One reason our report is generating controversy is because it comes at a time when the New Jersey Legislature and Governor Christie are examining ways to increase transportation funding. New Jersey’s gas tax ranks towards the bottom and is lower than all of the surrounding states. Therefore, raising the gas tax could be appropriate if New Jersey DOT was maximizing resources and running an efficient organization. Sadly, the data suggest otherwise. Using a scale where 1st is the best and 50th is the worst, New Jersey ranks 48th overall, spending more than per mile than every other state on state-controlled highways. The state ranks near the bottom nationally in numerous categories, 46th in urban Interstate pavement condition, 41st in urban freeway traffic congestion, and 36th in the percentage of deficient bridges. The one piece of good news is that the state’s fatality rate is among the lowest in the country, ranking 5th.

Therefore, New Jersey needs to make several changes before it increases its gas tax:

1)    Enter into Design-Build and Public-Private Partnerships: NJDOT should pass enabling legislation allowing use of design-build contracts and public private partnerships. Design-build contracts combine two of the elements of building a road together to speed construction and reduce costs. Public-private partnerships are partnerships between the government and private sector in which the skills and assets of each sector (public and private) are shared in delivering a service or facility for the use of the general public. Both methods can be utilized to build roads more cost-effectively. Today, more than 40 states use design-build contracts and more than 30 use public-private partnerships.

2)    Prioritize State of Good Repair: New Jersey’s roadways are in poor condition. The state should prioritize improving the condition of its roadways before spending money on new construction, either roadway or transit. New ribbon cuttings are sexy but maintaining a high quality road network is the bread and butter of 21st century Departments of Transportation.

3)    Right-size Staffing: As the fifth smallest state by land area, New Jersey has one of the smaller state highway systems. Yet a joint American Association of State Highway and Transportation Officials and National Conference of State Legislatures report shows that the DOT by itself (not counting the Turnpike or other road agencies) employs 3,443 workers. This is an excess number of employees for the size of New Jersey’s system. Most 21st century DOTs need fewer employees, but those that they do employ have a higher skillset and are more engaged in project management.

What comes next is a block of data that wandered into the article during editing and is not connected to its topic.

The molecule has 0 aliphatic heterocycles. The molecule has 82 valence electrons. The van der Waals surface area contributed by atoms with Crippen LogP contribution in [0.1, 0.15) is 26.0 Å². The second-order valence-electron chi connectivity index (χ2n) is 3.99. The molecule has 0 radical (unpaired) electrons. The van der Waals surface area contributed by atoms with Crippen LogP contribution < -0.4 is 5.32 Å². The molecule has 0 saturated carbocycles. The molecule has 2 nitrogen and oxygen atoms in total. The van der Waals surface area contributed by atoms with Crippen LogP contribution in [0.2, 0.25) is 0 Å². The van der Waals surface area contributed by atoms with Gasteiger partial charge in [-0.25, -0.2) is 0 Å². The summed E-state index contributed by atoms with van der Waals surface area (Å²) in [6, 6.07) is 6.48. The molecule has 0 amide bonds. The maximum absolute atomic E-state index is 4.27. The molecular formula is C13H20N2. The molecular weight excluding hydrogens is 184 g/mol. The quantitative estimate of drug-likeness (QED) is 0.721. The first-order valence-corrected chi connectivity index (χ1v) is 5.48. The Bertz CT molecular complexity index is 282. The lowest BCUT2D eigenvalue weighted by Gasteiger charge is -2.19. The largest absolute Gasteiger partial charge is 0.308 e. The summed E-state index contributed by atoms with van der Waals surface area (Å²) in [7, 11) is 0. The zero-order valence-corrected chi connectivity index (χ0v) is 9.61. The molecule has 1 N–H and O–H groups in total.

4)    Employ a Merit-Based Project Selection Process: Many states, including North Carolina and Virginia, use technical criteria such as population growth, congestion, and road safety, to focus transportation spending on the most critical parts of the system. States that do not have such systems, such as New Jersey, tend to build unnecessary white elephant projects, both highways and transit. These technical criteria force the DOT to make tough decisions between necessary and nice-to-have projects. Criteria can be customized by state. This merit-based process has proven the best way to eliminate political influence in the transportation project selection process.

5)    Reduce Diversions: New Jersey has, in the past, diverted money from the transportation fund to general budget expenses. The transportation fund is a dedicated source of transportation revenue funded by gas tax revenue. It should NEVER be used to fund general obligations. Further, New Jersey spends approximately half of the transportation fund on New Jersey Transit. We believe that to ensure the gas tax remains its user-pays/user-benefits principle, all gas tax money should be spent on roadways, and no money should be spent on rail transit. However, given realities, it would be a major improvement if New Jersey spends at least 75% of gas tax revenue on roadways. Finally, New Jersey uses gas tax revenue to fund the State Police. The State Police is a critical agency. However, funding it out of the gas tax as opposed to the general fund or special account takes crucial money away from roadway needs.

The taxpayers of New Jersey expect a quality road network and an accountable DOT. New Jersey leadership has significant progress to make on both fronts. While New Jersey may have a need for additional funds, we cannot support a tax increase until New Jersey makes significant reforms. Increasing funding without making long-term reforms will result in continued ineffective spending, and will necessitate additional tax increases in the near future, perpetuating the problem. The taxpayers of New Jersey deserve better.

I am happy to answer any and all questions.